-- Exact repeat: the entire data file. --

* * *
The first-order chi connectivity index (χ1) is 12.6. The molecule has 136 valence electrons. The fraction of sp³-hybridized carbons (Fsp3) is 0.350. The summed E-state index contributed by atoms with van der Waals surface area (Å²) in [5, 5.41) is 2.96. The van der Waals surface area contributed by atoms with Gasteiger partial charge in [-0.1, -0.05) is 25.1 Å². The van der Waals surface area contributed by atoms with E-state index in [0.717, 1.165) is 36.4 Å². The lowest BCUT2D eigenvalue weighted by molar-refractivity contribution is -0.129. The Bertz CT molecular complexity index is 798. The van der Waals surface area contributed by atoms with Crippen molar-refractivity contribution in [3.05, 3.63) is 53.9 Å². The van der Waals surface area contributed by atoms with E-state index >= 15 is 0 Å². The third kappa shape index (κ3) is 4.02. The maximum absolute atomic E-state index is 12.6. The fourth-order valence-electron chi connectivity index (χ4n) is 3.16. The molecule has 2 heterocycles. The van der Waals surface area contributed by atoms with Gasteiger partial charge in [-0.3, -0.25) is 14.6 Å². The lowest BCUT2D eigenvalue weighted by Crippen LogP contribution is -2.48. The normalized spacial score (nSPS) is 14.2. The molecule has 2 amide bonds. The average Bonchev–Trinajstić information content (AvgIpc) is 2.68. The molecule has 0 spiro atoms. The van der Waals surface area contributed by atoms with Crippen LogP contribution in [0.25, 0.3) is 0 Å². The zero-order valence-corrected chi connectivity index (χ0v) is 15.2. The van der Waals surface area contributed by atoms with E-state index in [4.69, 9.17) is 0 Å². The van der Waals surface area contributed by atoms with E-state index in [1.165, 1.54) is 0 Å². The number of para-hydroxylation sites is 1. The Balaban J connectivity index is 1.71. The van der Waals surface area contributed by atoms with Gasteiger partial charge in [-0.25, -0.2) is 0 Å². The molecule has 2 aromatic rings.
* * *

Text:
The first-order chi connectivity index (χ1) is 12.6. The molecule has 136 valence electrons. The fraction of sp³-hybridized carbons (Fsp3) is 0.350. The summed E-state index contributed by atoms with van der Waals surface area (Å²) in [5, 5.41) is 2.96. The van der Waals surface area contributed by atoms with Gasteiger partial charge in [-0.1, -0.05) is 25.1 Å². The van der Waals surface area contributed by atoms with E-state index in [0.717, 1.165) is 36.4 Å². The lowest BCUT2D eigenvalue weighted by molar-refractivity contribution is -0.129. The Bertz CT molecular complexity index is 798. The van der Waals surface area contributed by atoms with Crippen molar-refractivity contribution in [3.05, 3.63) is 53.9 Å². The van der Waals surface area contributed by atoms with E-state index >= 15 is 0 Å². The third kappa shape index (κ3) is 4.02. The maximum absolute atomic E-state index is 12.6. The fourth-order valence-electron chi connectivity index (χ4n) is 3.16. The molecule has 2 heterocycles. The van der Waals surface area contributed by atoms with Gasteiger partial charge in [-0.3, -0.25) is 14.6 Å². The lowest BCUT2D eigenvalue weighted by Crippen LogP contribution is -2.48. The normalized spacial score (nSPS) is 14.2. The molecule has 2 amide bonds. The average Bonchev–Trinajstić information content (AvgIpc) is 2.68. The molecule has 0 spiro atoms. The van der Waals surface area contributed by atoms with Crippen LogP contribution in [0.25, 0.3) is 0 Å². The zero-order valence-corrected chi connectivity index (χ0v) is 15.2. The van der Waals surface area contributed by atoms with E-state index in [4.69, 9.17) is 0 Å². The van der Waals surface area contributed by atoms with E-state index in [1.165, 1.54) is 0 Å². The number of para-hydroxylation sites is 1. The Balaban J connectivity index is 1.71. The van der Waals surface area contributed by atoms with Gasteiger partial charge in [-0.25, -0.2) is 0 Å². The molecule has 2 aromatic rings.